Ellen’s progression was rapid, and she appeared on ABC’s Wide World of Sports and Good Morning, America TV shows and had the opportunity to travel to the Canadian Pro-Am Skateboard Championships where she appeared as a Guest Star, judge and commentator, as well as Japan where she provided demos for G&S. Ellen also didn’t shy away from skating transition, as seen in this photo by Guy Motil at the Skateboard World park, published in the October 1977 issue of Skateboarder:

For a book called Lives on Board: the Skateboarder’s Journal, Ellen contributed a story about her trip Japan in 1977. She reminisced that, “we were put up in the nicest hotel in downtown Tokyo, put on numerous demos and were treated like royalty. We traveled to Sapporo on the bullet train, visited Osaka and Kyoto. We were doted on as if we were celebrities! (Well, I guess we were?). Everything from the finest Kobe beef steakhouses to all the sushi we could eat.”

It wasn’t just in the U.S. that Ellen received coverage. In a UK publication called Skateboard! Ellen and Laura Thornhill were interviewed in the October 1977 issue as a feature. The most hilarious question that was asked was, “As a girl, how conscious are you of getting your face hurt?” Ellen must have been a little stunned, as she exclaimed, “I don’t worry about my face, more my legs!” Her final piece of advice for British readers was, “Let your neck hang loose, bob your head up and down with the rhythm of skating. Be aware of your senses. Go fast. Feel the wind… Set no mental limitations. Then you’ll be free to reach for the sky.”

There’s some glorious  1978 footage of Ellen feeling the wind via the Getty images website, radiating so much joy which appeared in a BBC Editorial. She is most known for her appearance as “Jenny Bradshaw” in the cult classic movie Skateboard: the movie (dir. George Gage, 1977) alongside Tony Alva as Tony Bluetile. Ellen summed up the film nicely in Michael Brooke’s book. “It was a trashy b-movie produced and directed by people who know nothing about skateboarding.” All the same, a long-time friendship with Alva was formed as a result, although according to Jim Goodrich she had to stand her ground during the filming, which earned his respect. Alva even convinced her to breakaway from freestyle and try skating ramp!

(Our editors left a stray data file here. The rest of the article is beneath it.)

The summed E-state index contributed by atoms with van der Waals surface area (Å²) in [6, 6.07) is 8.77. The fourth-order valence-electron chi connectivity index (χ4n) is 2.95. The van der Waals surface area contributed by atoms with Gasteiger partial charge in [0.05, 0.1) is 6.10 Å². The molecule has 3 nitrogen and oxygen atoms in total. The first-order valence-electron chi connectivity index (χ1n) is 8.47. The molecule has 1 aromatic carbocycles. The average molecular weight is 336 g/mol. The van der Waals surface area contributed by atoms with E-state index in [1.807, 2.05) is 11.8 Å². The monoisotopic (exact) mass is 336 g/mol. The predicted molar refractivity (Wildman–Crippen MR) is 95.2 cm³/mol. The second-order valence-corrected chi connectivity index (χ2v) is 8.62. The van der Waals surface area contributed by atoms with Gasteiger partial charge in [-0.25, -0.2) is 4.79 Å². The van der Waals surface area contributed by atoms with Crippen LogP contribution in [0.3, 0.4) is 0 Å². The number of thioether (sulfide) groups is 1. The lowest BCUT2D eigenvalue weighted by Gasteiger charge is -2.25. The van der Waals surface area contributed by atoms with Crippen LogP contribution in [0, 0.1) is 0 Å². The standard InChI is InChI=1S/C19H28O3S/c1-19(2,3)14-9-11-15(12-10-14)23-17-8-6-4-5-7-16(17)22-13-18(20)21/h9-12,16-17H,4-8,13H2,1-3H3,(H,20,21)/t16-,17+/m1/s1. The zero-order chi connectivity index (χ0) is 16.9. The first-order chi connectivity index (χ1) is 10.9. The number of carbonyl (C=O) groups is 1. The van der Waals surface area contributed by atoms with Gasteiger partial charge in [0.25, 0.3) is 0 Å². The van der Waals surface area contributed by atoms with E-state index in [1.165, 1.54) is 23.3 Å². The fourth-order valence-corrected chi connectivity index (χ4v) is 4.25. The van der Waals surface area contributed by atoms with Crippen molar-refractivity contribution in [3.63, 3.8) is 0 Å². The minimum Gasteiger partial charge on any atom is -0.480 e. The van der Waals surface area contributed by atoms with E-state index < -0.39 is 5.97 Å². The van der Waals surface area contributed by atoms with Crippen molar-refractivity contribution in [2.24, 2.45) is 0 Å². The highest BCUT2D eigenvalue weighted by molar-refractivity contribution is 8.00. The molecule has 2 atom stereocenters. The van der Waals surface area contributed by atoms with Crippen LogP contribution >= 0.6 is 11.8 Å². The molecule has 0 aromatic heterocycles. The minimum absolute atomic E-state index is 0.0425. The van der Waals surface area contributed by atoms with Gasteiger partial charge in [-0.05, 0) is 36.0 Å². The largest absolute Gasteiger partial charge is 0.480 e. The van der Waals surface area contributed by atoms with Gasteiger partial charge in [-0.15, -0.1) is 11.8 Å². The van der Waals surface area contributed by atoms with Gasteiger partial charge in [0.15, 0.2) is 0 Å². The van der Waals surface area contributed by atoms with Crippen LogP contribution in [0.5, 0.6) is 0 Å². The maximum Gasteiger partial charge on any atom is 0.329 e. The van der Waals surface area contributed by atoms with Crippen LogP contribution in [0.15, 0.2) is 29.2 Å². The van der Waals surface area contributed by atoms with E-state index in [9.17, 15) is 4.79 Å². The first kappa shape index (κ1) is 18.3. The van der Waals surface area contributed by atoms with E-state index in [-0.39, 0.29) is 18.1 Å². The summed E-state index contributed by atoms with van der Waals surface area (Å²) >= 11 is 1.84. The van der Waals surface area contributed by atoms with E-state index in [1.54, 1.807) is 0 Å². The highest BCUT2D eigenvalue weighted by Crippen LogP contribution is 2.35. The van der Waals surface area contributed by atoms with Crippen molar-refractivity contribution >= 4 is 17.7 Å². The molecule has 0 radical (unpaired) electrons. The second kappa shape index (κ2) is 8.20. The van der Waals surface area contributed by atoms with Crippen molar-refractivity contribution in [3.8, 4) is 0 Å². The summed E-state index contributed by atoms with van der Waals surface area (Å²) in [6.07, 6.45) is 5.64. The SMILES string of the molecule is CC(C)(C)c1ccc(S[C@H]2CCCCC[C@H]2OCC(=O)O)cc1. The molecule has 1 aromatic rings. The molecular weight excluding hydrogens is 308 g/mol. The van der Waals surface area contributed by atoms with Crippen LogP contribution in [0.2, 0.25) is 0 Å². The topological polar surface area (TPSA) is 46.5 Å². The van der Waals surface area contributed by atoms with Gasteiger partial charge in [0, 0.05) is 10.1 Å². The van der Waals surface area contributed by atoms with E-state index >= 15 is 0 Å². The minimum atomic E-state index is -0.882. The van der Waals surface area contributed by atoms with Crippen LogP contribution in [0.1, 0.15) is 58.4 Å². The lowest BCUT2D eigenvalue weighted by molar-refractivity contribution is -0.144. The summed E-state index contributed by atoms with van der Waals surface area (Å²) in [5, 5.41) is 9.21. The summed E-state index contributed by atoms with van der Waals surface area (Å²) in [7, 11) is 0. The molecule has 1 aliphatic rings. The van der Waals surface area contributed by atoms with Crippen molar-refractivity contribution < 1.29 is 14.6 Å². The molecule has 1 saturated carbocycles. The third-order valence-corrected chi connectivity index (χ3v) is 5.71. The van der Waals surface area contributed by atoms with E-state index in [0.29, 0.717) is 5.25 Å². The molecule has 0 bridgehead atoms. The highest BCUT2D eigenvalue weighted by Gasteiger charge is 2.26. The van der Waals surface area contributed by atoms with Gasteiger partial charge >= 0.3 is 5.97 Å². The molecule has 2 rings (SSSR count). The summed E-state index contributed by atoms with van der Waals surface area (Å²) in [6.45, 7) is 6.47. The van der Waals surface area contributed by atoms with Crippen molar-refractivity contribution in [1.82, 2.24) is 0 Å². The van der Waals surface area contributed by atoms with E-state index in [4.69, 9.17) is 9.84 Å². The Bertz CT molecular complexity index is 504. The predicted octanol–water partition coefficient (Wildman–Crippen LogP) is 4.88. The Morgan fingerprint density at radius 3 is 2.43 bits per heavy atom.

Warren Bolster published a proper ten page interview and photos of Ellen in the January 1978 issue of Skateboarder. Ellen shared her views on freestyle skating, media attention, Santa Monica versus San Diego scenes, contests, ego, and the future of skateboarding.  Her impression was that “I think in the last year the parks have really helped more girls get into the sport. When I was working at Moving-On, I’d see more and more girls every week.”

Ellen did express concern over motivation, with some skaters and certain companies only caring about making money, while it should be about having fun. She also acknowledged that some people thought her persona was “goody-goody” and that her smile was fake, but she stated, “I can’t help it… I’m just enjoying myself… I don’t feel like I should have to keep up an image or impress people… or worry about what people think.” Ellen’s hope was that when she stopped competing, she would continue to be involved as an instructor, encouraging and mentoring women skaters.